In the days since Indiana Governor Mike Pence signed the Religious Freedom Restoration Act last week, an encouraging multitude has stepped forward to denounce the law, which may allow business owners to refuse LGBT customers. That includes unlikely allies like a Republican mayor, several blue state governments, and now, in the fiercest condemnation yet, The Indianapolis Star.
On Tuesday, the newspaper will run a full, front-page editorial asking Pence and the state legislature to pass legislation protecting citizens from discrimination due to sexual orientation or gender identity, a widely suggested move that would prevent the bill from being wielded against LGBT Indianans.
We are at a critical moment in Indiana's history.
And much is at stake.
Our image. Our reputation as a state that embraces people of diverse backgrounds and makes them feel welcome. And our efforts over many years to retool our economy, to attract talented workers and thriving businesses, and to improve the quality of life for millions of Hoosiers.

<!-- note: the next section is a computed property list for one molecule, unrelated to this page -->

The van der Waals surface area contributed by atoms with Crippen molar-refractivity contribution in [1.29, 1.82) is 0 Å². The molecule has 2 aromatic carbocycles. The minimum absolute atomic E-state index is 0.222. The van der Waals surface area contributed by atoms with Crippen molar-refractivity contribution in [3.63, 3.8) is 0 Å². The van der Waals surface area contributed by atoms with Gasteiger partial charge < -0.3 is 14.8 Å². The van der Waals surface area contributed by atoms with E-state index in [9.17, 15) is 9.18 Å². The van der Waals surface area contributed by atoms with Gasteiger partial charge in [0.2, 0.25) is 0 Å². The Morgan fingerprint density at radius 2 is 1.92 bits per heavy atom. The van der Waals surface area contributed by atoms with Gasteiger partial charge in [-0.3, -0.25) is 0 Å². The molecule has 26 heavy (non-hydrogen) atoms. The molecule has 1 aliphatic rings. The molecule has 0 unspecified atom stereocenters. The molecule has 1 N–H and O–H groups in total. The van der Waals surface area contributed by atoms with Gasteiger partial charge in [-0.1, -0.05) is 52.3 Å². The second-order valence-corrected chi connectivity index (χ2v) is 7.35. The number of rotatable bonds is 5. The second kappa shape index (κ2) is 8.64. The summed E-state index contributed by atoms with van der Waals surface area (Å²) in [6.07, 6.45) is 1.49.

All of this is at risk because of a new law, the Religious Freedom Restoration Act, that no matter its original intent already has done enormous harm to our state and potentially our economic future.
The consequences will only get worse if our state leaders delay in fixing the deep mess created.
Half steps will not be enough. Half steps will not undo the damage.
Only bold action — action that sends an unmistakable message to the world that our state will not tolerate discrimination against any of its citizens — will be enough to reverse the damage.
Gov. Mike Pence and the General Assembly need to enact a state law to prohibit discrimination in employment, housing, education and public accommodations on the basis of a person's sexual orientation or gender identity.
While stopping short of advocating a repeal of the bill (versions of which co-exist uncontroversially throughout the country alongside LGBT protections), the paper concludes its plea in no uncertain terms.
"Governor, Indiana is in a state of crisis," writes the Star. "It is worse than you seem to understand."